Is The Present Moment Just An Illusion?
To begin with: The present is our awareness, our sense of change. If conscious, living beings such as ourselves were absent from this universe, time would still exist, would it not? But would the present? What makes the present exist at only one point in time coincidentally experienced by all of us simultaneously? Could the present not be at any moment anywhere in time -- why are we all stuck together?
This bombshell begs us to consider whether time exists all along its path in continuity from the past to the future like a block of cheese or if, in fact, as some philosophers will argue (the A-Theorists), there is no past behind us and no future ahead of us, we in this present moment are merely a raft adrift on an ocean of timelessness... apparently with no oars!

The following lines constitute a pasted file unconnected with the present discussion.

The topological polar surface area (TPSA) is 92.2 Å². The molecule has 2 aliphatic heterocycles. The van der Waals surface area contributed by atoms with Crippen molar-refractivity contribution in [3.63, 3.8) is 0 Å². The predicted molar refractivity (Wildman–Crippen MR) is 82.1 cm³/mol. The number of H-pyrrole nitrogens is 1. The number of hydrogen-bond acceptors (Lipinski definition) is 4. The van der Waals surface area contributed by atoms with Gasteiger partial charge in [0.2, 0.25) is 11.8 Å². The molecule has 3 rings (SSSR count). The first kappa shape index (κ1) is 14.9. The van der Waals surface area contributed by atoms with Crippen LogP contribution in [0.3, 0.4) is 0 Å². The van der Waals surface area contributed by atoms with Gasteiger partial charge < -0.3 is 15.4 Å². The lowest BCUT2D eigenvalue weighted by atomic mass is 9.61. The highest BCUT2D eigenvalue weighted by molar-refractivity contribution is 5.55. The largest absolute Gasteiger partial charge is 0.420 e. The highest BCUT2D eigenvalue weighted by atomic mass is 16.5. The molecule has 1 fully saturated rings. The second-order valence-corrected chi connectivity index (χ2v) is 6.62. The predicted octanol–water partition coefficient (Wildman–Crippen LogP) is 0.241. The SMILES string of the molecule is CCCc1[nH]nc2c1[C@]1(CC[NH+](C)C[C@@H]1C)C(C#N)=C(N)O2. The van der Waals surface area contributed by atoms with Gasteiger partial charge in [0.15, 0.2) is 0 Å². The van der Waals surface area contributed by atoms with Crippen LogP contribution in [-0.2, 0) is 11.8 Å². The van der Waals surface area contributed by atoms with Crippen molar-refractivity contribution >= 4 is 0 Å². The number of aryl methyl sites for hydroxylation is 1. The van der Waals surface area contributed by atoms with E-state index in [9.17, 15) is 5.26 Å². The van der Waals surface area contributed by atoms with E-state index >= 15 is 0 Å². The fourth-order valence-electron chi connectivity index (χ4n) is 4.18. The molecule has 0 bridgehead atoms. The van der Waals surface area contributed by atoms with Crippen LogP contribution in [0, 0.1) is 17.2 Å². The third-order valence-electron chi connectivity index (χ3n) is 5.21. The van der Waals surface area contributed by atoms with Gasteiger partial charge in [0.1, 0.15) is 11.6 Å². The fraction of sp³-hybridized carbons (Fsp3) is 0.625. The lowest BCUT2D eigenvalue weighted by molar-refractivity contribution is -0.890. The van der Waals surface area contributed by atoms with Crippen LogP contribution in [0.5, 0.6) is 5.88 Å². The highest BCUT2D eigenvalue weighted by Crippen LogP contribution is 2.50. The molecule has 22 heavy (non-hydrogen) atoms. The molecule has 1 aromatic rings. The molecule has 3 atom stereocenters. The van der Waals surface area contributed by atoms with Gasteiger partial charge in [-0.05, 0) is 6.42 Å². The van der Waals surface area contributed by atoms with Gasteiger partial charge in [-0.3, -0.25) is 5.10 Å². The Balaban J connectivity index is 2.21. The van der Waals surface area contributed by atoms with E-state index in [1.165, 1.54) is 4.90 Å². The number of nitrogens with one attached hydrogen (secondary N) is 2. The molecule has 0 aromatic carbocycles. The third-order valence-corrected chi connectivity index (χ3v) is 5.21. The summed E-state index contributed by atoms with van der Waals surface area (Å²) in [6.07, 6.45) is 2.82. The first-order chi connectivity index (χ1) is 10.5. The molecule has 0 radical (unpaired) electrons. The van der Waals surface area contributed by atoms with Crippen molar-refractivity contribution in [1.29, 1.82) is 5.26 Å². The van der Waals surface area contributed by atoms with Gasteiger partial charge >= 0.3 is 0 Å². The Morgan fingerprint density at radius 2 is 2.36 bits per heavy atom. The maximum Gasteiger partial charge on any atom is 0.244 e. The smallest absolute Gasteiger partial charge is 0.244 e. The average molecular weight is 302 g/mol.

Well, to be honest, those who disagree with this above hypothesis, have themselves put forward arguments that are equally shocking: "Time is a trick of the mind, we make it up," renown psychologist Carl Jung might have said, alluding to Synchronicity. "Nothing out there is fluid, it's all just an illusion, time is a great big lie. Clocks tick at different speeds and yet no one gets lost, which proves that the present moment can not exist; causality is debunked; see, we just think we are travelling through time and can change the future, when really we haven't a clue what we're doing -- the future already exists."
Fair enough. Clearly, subjective consideration of time from our human perspective is bound to be flawed. So consider an objective view: The passage of time can only truly be conceptualised from outside existence.
Woah... Let's give that a try.